At a price.

Social scientists talk about the difference between “stated preferences” and “revealed preferences,” i.e., the difference between what people say they want and what they actually choose when asked to invest their own resources. Consider the case of television: Everybody says they want more in-depth journalism, more serious and thoughtful discussion on cable-news shows, and more highbrow programming, but what everybody actually watches is porn and the Sean Hannity show. Those Honolulu condo dwellers knew what they were doing when they refused to retrofit their homes with sprinklers: They were saving themselves a few thousand dollars. Maybe they wanted that money for a vacation or a nicer car. Maybe they desperately needed it for medical care. In retrospect, it is easy to say that they made the wrong choice. But did they make bad choices? Given that we cannot know every individual circumstance — a hungry child, an unexpected medical crisis — it is difficult to put ourselves into the position of choosing for them.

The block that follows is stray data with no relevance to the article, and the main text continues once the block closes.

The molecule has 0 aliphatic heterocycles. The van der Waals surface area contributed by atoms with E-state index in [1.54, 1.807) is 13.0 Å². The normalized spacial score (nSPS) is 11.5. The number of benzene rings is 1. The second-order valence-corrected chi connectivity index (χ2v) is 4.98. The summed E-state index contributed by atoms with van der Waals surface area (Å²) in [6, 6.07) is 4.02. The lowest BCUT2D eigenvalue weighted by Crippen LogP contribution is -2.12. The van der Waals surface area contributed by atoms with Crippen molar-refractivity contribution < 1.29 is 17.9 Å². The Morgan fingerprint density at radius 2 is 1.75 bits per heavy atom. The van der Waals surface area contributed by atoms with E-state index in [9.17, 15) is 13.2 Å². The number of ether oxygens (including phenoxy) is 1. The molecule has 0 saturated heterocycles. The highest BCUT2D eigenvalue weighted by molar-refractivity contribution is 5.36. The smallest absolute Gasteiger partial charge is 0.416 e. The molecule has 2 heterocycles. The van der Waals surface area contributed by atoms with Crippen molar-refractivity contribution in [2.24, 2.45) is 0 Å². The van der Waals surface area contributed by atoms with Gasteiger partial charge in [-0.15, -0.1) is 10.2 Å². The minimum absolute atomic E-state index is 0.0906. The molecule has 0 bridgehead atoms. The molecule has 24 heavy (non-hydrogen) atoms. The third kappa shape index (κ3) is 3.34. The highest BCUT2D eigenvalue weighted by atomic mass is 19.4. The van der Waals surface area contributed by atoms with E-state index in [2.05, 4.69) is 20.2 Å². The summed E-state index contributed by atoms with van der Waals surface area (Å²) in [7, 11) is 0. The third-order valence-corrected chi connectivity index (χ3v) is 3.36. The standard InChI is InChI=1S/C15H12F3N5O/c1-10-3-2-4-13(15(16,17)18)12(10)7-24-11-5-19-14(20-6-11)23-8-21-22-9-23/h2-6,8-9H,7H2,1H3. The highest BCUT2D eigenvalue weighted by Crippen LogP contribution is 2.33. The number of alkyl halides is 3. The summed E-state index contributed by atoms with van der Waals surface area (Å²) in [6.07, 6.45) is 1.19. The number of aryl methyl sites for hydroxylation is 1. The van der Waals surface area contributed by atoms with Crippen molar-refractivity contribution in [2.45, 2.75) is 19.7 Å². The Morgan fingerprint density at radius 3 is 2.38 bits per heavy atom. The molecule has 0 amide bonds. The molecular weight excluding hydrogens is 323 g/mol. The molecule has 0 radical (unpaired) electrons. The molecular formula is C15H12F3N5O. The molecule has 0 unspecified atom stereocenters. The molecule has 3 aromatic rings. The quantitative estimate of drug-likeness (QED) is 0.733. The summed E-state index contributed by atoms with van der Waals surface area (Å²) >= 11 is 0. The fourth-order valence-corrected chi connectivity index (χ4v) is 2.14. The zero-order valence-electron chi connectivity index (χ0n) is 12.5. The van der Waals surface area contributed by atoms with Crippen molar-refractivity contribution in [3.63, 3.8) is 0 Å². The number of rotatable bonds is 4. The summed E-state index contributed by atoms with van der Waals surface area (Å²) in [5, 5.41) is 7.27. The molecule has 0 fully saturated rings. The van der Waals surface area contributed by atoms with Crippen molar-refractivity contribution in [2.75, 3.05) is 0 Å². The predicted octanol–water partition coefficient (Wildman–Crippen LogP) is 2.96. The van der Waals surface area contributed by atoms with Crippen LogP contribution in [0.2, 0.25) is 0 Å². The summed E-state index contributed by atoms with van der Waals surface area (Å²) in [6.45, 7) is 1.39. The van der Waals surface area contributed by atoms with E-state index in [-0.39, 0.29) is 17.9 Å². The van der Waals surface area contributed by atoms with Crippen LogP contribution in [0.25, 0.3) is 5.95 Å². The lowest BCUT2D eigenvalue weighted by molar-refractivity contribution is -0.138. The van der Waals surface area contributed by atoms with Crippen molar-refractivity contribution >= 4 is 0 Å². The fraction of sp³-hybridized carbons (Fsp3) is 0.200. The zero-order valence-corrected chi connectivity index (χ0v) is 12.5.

But, of course, that is a great deal of what government does. Sometimes, it does that relatively well, as in the case of our building codes. Sometimes, it does that truly badly, as in the cases of our ill-conceived efforts at health-care reform, the so-called war on drugs, many of our government-run schools, “economic development” programs that end up being nothing more than corporate welfare, and much else.

There is an inevitable element of paternalism at work: We give poor people food stamps rather than cash in no small part because we believe that they cannot be trusted to make the right decisions with their money — and it is not as though we believe that for no good reason. We require people to send their children to public schools because we do not believe that all of them can be trusted to see to their own children’s education. And under the thinking common to both the grievously misnamed Affordable Care Act and most Republican alternatives to it, we mandate that people buy health insurance and that insurance companies pay for preexisting conditions for the same reason: We do not think that our friends and neighbors will make the right decisions if left to their own devices.